The story packed just the right amount of edge-of-your seat tension and heartwarming triumph that an imminent Hollywood screenplay is inevitable. It’s impossible not to have gotten caught up in the mainstream media’s coverage of the emotional rescue of the trapped Chilean coal miners. I, myself, couldn’t help but get choked up upon seeing these brave soles hug their families after emerging from being underground for 70 days.
But there was another similar story that hasn’t gotten quite as much media attention here in the U.S.: Contact has been lost with 29 men trapped underground after a Nov. 19 coal-mine explosion in New Zealand. Making the situation especially grave is that experts say the toxicity levels of poisonous gas make the odds of survival slim.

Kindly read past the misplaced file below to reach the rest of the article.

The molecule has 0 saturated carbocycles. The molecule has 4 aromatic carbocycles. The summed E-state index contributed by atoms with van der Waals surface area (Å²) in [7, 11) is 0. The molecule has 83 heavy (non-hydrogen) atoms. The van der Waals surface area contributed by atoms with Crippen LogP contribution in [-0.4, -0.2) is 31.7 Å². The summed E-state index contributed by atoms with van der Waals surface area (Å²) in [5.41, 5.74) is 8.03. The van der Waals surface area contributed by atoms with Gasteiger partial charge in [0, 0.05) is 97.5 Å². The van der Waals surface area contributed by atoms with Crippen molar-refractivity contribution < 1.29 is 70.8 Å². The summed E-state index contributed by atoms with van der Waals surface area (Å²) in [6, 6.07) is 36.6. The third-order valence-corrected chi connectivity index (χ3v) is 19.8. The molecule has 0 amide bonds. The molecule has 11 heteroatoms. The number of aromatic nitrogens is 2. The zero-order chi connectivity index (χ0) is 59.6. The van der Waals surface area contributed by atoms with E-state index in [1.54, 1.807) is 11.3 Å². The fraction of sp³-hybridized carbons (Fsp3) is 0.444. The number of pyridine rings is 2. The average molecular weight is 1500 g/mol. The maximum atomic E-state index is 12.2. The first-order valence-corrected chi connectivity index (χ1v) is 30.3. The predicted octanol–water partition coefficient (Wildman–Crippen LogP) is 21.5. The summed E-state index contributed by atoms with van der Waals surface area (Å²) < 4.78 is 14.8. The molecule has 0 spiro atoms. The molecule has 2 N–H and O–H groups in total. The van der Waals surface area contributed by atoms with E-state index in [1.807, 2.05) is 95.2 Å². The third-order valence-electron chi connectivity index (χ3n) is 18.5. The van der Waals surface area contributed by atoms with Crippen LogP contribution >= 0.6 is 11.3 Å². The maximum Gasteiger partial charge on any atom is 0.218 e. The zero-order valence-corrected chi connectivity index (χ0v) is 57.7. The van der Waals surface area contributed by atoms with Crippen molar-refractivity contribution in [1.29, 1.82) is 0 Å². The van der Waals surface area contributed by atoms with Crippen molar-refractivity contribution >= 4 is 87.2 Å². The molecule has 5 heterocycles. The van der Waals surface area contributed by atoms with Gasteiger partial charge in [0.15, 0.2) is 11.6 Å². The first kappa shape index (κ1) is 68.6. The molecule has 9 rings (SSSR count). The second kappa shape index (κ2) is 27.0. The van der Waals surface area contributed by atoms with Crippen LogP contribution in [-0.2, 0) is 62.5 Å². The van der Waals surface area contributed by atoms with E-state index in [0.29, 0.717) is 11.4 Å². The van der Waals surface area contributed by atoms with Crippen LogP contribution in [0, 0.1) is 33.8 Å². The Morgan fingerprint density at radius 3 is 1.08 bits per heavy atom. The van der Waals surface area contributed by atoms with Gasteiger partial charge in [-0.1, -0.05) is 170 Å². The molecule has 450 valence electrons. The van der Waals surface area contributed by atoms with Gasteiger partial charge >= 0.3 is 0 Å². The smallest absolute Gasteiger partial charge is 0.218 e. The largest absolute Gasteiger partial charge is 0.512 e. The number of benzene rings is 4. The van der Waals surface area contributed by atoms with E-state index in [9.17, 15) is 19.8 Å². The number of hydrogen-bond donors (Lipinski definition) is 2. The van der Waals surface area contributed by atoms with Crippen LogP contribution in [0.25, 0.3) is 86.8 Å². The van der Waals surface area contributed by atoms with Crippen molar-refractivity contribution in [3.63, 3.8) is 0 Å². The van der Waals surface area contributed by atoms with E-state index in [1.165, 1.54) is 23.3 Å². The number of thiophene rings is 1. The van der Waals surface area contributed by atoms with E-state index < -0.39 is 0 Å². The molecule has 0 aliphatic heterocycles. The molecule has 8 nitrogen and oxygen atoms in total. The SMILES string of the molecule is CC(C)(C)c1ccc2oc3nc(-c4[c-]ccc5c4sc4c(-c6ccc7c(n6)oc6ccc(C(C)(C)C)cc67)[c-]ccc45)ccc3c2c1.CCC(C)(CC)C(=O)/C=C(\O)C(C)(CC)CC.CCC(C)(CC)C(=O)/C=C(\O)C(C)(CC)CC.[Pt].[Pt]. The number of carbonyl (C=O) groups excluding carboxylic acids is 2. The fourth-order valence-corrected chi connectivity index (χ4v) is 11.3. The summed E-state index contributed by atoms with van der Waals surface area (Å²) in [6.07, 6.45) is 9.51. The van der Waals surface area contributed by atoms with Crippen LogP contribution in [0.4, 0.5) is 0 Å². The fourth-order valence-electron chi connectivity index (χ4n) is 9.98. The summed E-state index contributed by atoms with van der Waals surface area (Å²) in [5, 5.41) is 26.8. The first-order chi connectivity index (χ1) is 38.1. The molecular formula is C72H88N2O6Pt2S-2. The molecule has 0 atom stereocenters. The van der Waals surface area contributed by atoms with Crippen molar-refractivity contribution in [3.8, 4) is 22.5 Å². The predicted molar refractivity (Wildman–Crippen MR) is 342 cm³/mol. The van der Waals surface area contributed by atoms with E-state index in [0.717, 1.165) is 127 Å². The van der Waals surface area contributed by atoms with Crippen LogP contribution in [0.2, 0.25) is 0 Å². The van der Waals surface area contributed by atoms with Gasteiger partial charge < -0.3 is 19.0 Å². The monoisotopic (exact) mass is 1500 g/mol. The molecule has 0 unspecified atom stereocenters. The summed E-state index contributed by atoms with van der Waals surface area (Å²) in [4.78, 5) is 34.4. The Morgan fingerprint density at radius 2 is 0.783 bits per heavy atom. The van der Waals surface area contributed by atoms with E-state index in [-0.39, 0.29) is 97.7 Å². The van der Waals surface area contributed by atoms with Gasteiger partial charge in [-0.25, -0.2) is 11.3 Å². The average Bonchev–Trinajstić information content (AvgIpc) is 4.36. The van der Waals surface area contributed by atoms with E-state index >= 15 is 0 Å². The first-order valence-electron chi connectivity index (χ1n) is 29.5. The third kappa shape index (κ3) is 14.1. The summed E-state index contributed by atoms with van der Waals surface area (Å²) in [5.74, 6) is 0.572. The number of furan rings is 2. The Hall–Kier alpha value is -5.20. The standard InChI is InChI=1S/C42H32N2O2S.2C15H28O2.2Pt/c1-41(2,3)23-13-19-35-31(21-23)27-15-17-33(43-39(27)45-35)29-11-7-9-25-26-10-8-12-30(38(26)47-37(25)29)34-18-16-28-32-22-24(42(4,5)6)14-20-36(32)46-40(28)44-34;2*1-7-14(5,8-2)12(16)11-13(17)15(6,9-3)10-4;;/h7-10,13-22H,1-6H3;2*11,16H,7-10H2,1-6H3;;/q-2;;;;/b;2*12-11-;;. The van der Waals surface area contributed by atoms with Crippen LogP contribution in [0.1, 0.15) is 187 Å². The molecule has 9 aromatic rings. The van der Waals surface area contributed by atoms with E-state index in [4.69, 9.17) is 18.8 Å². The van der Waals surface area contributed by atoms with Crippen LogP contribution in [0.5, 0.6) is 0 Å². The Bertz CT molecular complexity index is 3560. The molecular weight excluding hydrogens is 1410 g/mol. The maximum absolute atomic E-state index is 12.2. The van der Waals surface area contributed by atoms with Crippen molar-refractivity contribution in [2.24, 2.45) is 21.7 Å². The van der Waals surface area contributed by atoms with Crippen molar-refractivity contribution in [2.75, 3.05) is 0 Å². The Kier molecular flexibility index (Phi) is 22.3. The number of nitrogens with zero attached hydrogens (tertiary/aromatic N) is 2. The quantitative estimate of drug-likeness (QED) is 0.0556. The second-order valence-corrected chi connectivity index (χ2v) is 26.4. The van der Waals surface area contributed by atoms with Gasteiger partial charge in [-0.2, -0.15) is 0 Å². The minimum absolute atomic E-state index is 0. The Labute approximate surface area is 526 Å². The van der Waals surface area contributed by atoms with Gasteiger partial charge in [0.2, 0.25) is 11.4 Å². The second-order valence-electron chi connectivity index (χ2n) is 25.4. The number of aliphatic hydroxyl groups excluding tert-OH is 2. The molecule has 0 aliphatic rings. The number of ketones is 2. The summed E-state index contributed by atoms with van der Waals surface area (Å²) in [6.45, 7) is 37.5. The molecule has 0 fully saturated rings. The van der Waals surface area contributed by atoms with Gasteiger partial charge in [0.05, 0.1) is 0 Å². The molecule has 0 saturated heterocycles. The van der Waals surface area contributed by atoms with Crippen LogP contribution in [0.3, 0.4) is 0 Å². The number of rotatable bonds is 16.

This tragedy comes practically on the heels of another coal-mine disaster that killed 25 people in West Virginia this past spring, among countless others throughout history.
In combination with the far-reaching environmental effects of the recent oil spill in the Gulf — and without making any real political statements — I can’t help but ask myself, what will it take for humans to realize that these “traditional” forms of energy are just not the answer? How many people have to die?
Of course, it’s not just the deaths of these poor workers. The legacy of this generation’s choices will have much, much wider implications for the planet in the long run.
For what it’s worth, we are making some headway. Wind and solar power are staking out their spots in the global energy market, and electric vehicles are set to make their foray into the quasi-mainstream. The seeds are planted. We are just in desperate need of some Miracle Grow.